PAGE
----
A leading Australian rivers expert warns flooding will continue to impact our rivers and coastal waterways because our catchments are no longer resilient to extreme weather events.

As parts of South-East Queensland experience flooding after a heavy rainfall band crossed the coast, rivers and water catchments are being pushed to the brink.

Professor Stuart Bunn of Griffith University’s Australian Rivers Institute said many of our river systems are vulnerable to these all too frequent extreme weather events.

“More water ends up in our river networks quicker due to a number of reasons but chief among them is the loss of our natural vegetation cover and modifications to stream channels.

“Every time it rains water gets concentrated into the channel network and with the unstable channels, river banks are easily eroded and we end up with problems including damage to infrastructure, and loss of valuable farm soil.”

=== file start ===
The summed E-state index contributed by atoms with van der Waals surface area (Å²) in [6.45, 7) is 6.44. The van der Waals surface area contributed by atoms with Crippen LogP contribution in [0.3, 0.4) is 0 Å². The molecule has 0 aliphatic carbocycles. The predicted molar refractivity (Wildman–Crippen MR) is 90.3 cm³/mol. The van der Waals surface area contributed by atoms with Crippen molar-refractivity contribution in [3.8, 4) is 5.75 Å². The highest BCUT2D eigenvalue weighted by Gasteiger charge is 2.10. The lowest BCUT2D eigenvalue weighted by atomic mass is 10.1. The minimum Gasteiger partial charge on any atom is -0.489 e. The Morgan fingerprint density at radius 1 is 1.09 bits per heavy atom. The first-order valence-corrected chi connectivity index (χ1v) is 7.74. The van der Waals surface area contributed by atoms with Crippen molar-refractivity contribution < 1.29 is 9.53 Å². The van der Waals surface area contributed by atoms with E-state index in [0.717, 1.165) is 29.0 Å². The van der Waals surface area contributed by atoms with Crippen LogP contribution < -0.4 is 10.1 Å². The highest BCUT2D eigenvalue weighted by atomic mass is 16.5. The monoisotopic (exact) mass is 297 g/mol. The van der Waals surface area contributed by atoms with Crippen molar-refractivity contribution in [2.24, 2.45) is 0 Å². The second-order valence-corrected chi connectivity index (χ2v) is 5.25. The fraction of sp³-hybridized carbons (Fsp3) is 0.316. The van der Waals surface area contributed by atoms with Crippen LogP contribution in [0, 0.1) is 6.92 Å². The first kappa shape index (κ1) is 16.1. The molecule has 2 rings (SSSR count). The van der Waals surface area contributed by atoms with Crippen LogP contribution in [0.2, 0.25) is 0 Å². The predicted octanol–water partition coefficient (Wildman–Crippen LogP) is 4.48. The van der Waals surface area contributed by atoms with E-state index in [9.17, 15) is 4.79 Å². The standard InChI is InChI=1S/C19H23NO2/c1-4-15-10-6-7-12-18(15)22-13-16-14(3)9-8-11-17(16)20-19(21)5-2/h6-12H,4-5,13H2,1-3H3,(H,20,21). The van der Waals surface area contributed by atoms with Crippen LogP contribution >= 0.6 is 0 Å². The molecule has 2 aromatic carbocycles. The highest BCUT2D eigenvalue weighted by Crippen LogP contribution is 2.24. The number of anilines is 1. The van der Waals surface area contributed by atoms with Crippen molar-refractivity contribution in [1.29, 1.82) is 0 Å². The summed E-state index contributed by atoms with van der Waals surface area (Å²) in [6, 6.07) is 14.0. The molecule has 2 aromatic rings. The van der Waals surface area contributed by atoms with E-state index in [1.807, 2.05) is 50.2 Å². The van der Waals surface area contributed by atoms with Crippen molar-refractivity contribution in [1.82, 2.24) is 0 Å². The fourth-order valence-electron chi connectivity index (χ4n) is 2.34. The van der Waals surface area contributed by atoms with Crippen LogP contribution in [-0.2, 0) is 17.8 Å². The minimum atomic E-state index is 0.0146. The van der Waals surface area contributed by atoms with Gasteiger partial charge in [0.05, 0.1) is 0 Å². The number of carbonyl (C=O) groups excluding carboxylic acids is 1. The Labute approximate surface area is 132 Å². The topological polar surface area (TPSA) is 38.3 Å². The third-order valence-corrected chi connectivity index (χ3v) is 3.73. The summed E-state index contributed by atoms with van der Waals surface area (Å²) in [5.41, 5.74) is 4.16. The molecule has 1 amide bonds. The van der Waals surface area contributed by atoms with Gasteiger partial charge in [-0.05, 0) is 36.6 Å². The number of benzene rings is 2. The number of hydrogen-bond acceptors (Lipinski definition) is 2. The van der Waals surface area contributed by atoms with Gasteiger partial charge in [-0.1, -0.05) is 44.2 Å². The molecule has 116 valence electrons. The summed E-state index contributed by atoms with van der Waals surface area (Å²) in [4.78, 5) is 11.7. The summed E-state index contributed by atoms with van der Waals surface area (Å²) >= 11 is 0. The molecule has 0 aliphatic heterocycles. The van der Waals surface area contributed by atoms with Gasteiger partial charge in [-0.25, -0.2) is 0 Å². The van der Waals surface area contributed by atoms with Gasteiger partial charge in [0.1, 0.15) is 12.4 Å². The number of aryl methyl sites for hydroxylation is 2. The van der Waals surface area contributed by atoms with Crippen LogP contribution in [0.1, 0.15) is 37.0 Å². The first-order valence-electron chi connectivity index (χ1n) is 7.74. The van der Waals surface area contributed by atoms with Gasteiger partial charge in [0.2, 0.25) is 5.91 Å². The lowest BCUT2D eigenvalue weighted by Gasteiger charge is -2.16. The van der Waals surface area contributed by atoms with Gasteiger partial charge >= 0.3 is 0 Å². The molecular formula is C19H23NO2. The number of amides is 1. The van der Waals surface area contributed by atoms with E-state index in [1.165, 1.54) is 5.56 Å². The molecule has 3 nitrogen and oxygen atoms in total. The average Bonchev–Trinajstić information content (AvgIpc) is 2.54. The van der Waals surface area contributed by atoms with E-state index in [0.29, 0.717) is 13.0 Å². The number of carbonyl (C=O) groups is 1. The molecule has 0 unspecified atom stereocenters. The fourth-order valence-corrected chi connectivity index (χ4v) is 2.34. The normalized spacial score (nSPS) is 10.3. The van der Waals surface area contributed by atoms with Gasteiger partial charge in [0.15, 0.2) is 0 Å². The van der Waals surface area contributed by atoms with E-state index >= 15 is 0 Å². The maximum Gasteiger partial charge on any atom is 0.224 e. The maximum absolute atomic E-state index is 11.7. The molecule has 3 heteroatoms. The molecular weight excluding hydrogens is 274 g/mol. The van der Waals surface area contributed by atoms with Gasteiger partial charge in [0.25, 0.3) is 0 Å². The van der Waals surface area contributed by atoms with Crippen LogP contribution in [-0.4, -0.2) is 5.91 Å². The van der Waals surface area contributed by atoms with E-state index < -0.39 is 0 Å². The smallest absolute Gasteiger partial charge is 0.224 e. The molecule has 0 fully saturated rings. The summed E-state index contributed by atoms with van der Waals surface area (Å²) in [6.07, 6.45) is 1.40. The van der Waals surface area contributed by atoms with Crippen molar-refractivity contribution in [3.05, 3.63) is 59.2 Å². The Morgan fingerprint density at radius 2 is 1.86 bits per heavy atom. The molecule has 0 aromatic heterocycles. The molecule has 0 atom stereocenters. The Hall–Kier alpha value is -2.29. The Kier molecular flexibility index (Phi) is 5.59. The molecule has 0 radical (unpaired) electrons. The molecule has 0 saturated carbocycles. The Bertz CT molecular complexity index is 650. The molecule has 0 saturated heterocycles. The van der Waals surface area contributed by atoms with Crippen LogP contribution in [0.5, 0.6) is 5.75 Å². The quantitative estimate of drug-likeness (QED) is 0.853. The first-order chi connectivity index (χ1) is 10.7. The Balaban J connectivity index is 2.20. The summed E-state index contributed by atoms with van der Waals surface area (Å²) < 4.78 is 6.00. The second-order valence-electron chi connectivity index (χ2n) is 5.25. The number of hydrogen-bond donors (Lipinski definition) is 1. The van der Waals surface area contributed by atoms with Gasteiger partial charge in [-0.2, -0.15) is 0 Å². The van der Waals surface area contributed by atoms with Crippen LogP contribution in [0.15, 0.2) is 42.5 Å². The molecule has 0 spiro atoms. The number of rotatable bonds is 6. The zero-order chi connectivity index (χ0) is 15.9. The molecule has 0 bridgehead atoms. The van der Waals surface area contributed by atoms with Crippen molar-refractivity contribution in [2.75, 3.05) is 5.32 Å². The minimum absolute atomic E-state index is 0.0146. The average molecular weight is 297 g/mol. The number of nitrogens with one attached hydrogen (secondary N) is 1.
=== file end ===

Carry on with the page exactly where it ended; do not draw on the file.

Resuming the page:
Professor Bunn said we are also paying the price for not giving our rivers enough room to move.

“If we are going to live on a floodplain we have to learn to better adapt to these events”.

“There is much we can do to mitigate these problems, through improved river and catchment management. However, we have not seen sufficient investment to solve the problem. Until we do so, even a modest weather event can pose a risk to homes and infrastructure, and degrade the health of our waterways,” Professor Bunn said

Headshot of Professor Stuart Bunn, Director of Griffith University's Australian Rivers Institute

ARI Director Professor Stuart Bunn